When Satoshi first wrote the Bitcoin whitepaper in 2008, she challenged the banking system as we know it. She draws reference to the inherent weaknesses of the trust-based model. The whole point was to build an ecosystem and economy that operated without these trusted third-parties. Yet, here we are, 10 years later, bastardizing that vision with gusto.
The dichotomy in our response, as a community, is quite curious. On one hand, we seem to understand these are really big ideas that have the potential to change banking and retail as we know it. This explains the total market cap of crypto being about $425 billion as of Feb 25, 2018. Yet, on the other hand, it appears as though a supermajority of digital currency users now use centralized exchanges like Poloniex, Coinbase, Bitfinex, Bitstamp, etc.
Our collective lack of technical depth coupled with growing interest in the space has led many crypto enthusiasts to these trusted third parties. Further, cash is still king in business, and these folks have made a lot of cash. And, smartly, they’ve reinvested it in the form of massive marketing budgets. Bitfinex is the trusted third-party to about 60,000 BTC worth of cryptocurrency trade daily. GDAX and Bitstamp, follow close with about 22,000 BTC and 16,500 BTC worth of crypto trade daily, while Kraken and HiBTC facilitate about 5,800 BTC and 5,200 BTC worth of crypto trading daily (chart above).
Perhaps the most ironic thing about digital currencies is that our misguided use of these centralized approaches does not actually result in that great of a user experience, as evidenced by:
The reason not to rely on trusted third-parties is that of all the ways in which our reliance on them can hurt us. Yet, here we are, getting hurt. It’s almost as if today’s users of digital currencies would be perfect posterchildren for Satoshi’s 2008 whitepaper.
The notion of privacy in crypto has also largely been a broken dream. And that’s at the protocol level. It does not even take into account how much we’ve made things worse with our centralized pattern of adoption. Coinbase being subpoenaed for the personal information of 14,355 holders by the IRS only adds insult to injury in this respect.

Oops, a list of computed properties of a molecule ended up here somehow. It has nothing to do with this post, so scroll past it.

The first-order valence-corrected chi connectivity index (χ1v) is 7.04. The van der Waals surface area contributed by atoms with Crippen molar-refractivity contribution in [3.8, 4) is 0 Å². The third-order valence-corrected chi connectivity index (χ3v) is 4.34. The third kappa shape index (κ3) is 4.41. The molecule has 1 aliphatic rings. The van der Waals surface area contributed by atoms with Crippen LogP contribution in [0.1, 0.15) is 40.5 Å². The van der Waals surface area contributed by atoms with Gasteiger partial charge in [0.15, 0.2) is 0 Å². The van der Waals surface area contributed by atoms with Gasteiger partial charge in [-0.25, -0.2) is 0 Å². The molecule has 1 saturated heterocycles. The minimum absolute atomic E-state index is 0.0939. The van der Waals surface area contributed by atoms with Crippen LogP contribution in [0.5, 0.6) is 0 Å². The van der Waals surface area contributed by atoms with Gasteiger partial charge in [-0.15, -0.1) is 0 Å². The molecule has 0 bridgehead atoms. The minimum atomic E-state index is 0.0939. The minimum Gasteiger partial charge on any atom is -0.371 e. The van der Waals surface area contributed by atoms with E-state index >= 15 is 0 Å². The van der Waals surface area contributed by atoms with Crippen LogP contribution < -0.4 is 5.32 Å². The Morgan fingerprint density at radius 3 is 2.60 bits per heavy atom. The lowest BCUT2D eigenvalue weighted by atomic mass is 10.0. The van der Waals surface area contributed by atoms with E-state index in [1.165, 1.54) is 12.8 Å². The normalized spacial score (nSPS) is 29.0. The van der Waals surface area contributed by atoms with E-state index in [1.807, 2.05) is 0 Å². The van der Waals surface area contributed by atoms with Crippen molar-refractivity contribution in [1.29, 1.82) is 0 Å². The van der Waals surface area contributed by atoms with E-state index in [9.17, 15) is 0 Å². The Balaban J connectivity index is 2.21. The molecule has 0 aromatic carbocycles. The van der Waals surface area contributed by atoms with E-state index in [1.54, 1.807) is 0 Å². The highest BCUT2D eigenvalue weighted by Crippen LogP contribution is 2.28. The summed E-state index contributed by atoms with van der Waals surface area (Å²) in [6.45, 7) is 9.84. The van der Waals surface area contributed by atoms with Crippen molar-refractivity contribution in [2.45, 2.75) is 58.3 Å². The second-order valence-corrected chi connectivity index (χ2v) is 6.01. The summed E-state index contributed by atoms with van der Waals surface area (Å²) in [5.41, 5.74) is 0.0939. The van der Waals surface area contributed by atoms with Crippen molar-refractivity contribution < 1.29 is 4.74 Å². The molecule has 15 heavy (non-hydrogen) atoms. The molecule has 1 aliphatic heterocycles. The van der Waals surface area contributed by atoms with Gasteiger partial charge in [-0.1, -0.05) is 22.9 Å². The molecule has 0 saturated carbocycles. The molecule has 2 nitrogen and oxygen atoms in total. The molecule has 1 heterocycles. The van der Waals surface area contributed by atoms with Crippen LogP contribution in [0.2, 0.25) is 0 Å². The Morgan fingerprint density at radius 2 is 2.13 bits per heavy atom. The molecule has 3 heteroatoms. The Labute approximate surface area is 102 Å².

ICOs are centralized too! In almost every case, those investing in an ICO are all buying from a central company or organization that they seemingly trust. This is a far cry from the way Bitcoin was originally built and launched into the community. First, we had a whitepaper. Next, we had working software. Finally, we had the creation of value. No one bought bitcoin from Satoshi LLC after she posted the whitepaper online for the first time.
Bitcoin was launched in a pure way, with people organically growing the network on proven technology before ascribing value to it. Yet, here we are, investing in ICO after ICO, many of which have no technological progress-to-date. We’re not banking on a community or a network at these early decision points, but instead a central organization with an idea. The all-time cumulative ICO funding total stood at $8.74 billion according to CoinDesk as of February 19, 2018, with Telegram ($850 million), Filecoin ($262 million), and Tezos ($232 million) being the largest fundraisers.
2017 alone witnessed 342 ICOs raising about $5.4 million. The year 2018 has already seen 92 ICOs till date, with $3.1 million being raised. So, just two months into the year and we’re already recorded 57% of 2017’s total raise.
Apparently, the cost of trusting these third-parties is significant. Billions of dollars have been stolen from exchanges since Bitcoin launched in 2009 with almost zero accountability on the part of the exchange in nearly every instance. Here’s a quick view of what centralization has cost the cryptocurrency community since its inception:
When using the total market cap as a denominator, it appears that we are less safe with crypto than we were with old-fashioned money. Perhaps that shouldn’t be surprising, given that our collective behavior since this revolution started has been antithetical to its premise.
I’m left wondering why. Why would we all believe in this game-changing vision with such fervor, and then proceed not to operate by its ethos? Maybe decentralization isn’t the killer feature of these technologies, after all. Maybe it is, and the community does not value it enough to actually use it. Maybe we just don’t like to practice what we preach. While those would be easy answers, they ring hollow to me.
Perhaps it’s that the usability of these decentralized technologies … leaves a lot to be desired. Let’s face it, blockchain is pretty unapproachable. Especially to folks who do not count themselves in the technical elite. Whether we’re talking about cold storage of your private keys or the fact that you are sending money to a 34-character alphanumeric string that you better not mistype, lest you lose your money.
So maybe, just maybe, there’s hope. Maybe we understand that decentralization is actually important. And, we’re just waiting for the usability of fundamentally decentralized approaches to actually get better. And, when it does, we will better align our actions with our beliefs. The alternative is a lot worse: our behavior is simply based on a fundamental misunderstanding of these technologies and their value. This would dangerous for all of us that believe in this technology and want it to win. So I, for one, am holding out hope that it’s the usability.